|West Building, Rooms 118-120|
|Wednesday, 10 August||9 am - 12:15 pm|
Game Papers explore key issues in video games, inform and substantively advance our current state of knowledge and understanding, and foster new areas for investigation that will drive the next generation of design and player experience.
Accepted papers are presented in 20-minute talks at the conference and published in Sandbox 2011: ACM SIGGRAPH Video Game Proceedings as a part of the ACM SIGGRAPH 2011 Full Conference DVD-ROM publication.
Game Papers Chair
IT-Universitetet i København
This paper on understanding enjoyment within alternate-reality games discusses the unique demands of the genre and why pre-existing enjoyment models are not applicable.
There is a growing need for procedures that can support analysis and understanding of players’ behaviors within game environments. This paper proposes a system that allows analysts to build and compare visualizations of clusters of players to better understand the causes and effects of players’ actions.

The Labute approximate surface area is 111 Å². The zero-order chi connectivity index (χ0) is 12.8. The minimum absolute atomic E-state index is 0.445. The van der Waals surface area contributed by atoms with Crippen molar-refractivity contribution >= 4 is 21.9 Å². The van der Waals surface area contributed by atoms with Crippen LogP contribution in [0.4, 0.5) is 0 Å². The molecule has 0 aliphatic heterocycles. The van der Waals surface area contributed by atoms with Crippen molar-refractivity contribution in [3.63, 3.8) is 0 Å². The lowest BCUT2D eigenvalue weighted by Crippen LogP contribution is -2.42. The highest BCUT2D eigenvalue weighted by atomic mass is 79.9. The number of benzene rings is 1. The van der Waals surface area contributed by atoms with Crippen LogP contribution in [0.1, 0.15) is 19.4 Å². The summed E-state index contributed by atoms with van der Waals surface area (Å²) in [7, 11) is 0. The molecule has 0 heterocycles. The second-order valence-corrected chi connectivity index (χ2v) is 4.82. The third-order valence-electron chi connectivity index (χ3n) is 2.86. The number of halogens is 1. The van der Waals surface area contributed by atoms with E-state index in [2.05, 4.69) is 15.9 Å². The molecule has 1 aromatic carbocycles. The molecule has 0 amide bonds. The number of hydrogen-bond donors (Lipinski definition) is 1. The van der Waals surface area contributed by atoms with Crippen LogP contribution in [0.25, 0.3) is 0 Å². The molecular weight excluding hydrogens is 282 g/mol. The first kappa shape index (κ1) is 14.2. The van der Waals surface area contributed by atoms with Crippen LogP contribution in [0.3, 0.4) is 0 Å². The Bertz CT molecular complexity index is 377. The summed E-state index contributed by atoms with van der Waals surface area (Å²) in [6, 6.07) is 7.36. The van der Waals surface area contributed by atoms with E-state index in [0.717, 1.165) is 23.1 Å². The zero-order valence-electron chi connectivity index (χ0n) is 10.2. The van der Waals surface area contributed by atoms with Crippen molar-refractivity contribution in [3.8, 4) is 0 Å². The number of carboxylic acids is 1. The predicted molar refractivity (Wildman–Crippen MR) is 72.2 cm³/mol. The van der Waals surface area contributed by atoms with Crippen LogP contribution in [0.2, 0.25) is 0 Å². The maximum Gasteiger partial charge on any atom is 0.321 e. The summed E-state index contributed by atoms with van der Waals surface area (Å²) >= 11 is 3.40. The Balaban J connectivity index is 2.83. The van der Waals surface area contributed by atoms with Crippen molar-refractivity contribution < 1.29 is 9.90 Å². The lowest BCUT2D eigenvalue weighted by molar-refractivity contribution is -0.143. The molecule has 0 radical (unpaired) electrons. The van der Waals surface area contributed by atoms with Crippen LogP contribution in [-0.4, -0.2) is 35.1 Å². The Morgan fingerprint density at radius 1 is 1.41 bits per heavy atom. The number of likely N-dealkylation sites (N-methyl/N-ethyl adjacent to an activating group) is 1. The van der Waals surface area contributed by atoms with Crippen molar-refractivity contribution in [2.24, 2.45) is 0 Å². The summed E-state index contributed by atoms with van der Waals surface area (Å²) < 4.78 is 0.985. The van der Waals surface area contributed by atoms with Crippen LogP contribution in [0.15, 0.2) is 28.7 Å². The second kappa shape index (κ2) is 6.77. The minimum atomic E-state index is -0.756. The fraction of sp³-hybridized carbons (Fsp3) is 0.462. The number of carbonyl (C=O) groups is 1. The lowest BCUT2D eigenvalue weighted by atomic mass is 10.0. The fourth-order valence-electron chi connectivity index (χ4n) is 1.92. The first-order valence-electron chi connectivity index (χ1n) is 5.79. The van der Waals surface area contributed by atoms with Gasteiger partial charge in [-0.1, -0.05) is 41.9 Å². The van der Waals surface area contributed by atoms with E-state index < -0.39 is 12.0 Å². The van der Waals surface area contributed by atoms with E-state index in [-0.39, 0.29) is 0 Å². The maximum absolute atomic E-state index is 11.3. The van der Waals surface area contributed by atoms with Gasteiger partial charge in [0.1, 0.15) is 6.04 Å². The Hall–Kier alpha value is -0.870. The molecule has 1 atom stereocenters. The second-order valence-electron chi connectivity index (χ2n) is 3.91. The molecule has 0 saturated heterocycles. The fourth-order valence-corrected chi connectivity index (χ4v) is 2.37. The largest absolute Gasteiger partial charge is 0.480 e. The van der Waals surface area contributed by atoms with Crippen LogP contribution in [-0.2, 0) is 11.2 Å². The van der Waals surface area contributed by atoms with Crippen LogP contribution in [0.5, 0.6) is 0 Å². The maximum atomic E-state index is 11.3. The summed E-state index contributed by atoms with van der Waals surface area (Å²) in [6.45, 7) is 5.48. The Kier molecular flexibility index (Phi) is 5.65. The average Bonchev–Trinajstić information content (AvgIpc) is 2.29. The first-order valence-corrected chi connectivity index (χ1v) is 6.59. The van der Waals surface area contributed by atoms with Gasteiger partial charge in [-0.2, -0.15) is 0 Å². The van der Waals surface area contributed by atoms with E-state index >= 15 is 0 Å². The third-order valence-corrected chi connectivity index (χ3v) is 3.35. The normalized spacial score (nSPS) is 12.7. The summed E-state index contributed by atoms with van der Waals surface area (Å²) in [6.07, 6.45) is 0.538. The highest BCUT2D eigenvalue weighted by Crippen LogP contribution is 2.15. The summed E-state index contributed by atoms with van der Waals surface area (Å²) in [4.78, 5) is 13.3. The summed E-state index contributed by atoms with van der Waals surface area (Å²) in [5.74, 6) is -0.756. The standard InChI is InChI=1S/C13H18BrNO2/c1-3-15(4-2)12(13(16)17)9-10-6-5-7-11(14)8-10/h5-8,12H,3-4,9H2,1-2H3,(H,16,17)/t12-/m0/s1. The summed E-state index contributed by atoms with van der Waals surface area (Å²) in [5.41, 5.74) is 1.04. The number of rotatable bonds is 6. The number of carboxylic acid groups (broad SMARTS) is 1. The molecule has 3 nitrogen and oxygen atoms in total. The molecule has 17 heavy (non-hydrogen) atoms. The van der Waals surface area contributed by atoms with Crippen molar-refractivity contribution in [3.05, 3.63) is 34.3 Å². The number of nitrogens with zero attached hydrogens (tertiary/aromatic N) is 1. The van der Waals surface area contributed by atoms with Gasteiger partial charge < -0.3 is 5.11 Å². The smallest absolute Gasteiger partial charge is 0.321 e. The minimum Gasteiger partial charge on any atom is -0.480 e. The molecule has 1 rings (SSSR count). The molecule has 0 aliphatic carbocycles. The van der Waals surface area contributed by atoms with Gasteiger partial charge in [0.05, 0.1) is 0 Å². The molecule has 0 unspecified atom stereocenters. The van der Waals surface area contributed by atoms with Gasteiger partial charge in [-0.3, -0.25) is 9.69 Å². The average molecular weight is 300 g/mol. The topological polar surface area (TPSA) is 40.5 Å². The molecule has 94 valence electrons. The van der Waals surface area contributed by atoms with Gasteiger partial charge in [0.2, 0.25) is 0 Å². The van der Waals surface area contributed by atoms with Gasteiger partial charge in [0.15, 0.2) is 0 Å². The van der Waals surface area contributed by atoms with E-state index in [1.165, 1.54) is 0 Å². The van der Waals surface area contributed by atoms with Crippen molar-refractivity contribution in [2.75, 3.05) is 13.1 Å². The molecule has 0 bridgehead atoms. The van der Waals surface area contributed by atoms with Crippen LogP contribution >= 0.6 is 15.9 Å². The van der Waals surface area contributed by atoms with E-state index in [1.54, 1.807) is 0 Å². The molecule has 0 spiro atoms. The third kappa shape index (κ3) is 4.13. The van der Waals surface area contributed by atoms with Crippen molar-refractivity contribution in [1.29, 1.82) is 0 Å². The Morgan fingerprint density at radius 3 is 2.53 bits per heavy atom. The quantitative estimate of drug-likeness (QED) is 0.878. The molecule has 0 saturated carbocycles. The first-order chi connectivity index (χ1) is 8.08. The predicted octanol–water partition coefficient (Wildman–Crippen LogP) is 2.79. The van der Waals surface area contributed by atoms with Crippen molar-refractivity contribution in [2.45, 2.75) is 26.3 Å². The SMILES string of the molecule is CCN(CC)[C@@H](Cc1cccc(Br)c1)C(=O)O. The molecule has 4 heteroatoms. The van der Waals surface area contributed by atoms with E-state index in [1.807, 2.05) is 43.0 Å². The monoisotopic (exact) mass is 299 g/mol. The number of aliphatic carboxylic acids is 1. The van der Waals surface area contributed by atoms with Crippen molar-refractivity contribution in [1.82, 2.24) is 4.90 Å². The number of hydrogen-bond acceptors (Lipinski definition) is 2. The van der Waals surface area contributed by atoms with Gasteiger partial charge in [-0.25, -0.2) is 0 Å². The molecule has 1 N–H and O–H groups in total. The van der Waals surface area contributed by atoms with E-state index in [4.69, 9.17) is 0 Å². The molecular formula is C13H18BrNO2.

This work reports on design and evaluation of three novel gesture-based games with healthy older adults. It describes key features in the physical and social engagement, and general usability of the games, to determine their applicability to the target audience.
This study of how game reviews and user comments influence player experience found that players who read negative reviews rated the game lower than those who read either positive reviews or no reviews at all.
This study explores whether non-player characters within World of Warcraft reinforce stereotypical assumptions surrounding gender and work. Even though all professions are represented (albeit not equally) by male and female NPCs, there seem to be subtle hierarchies within the distribution of "work" in this gameworld.
Drawing on theories from game, film, and theater studies, this paper explores two primary ways in which 3D computer games deal with stories.
Educational psychology studies use motivational constructs called achievement goals to predict learning success. This paper examines whether gaming achievement goals influence game play in similar ways. Gaming achievement goals could help determine whether people will play and which players are more likely to learn from educational games.
Studies of expertise in massively multiplayer online games (MMOGs) involve either small-scale ethnographic accounts of elite players or large-scale accounts relying on one-dimensional measures of expert play. This paper presents a quantifiable model of expertise in MMOGs that is generated through qualitative analyses of both novices and experts.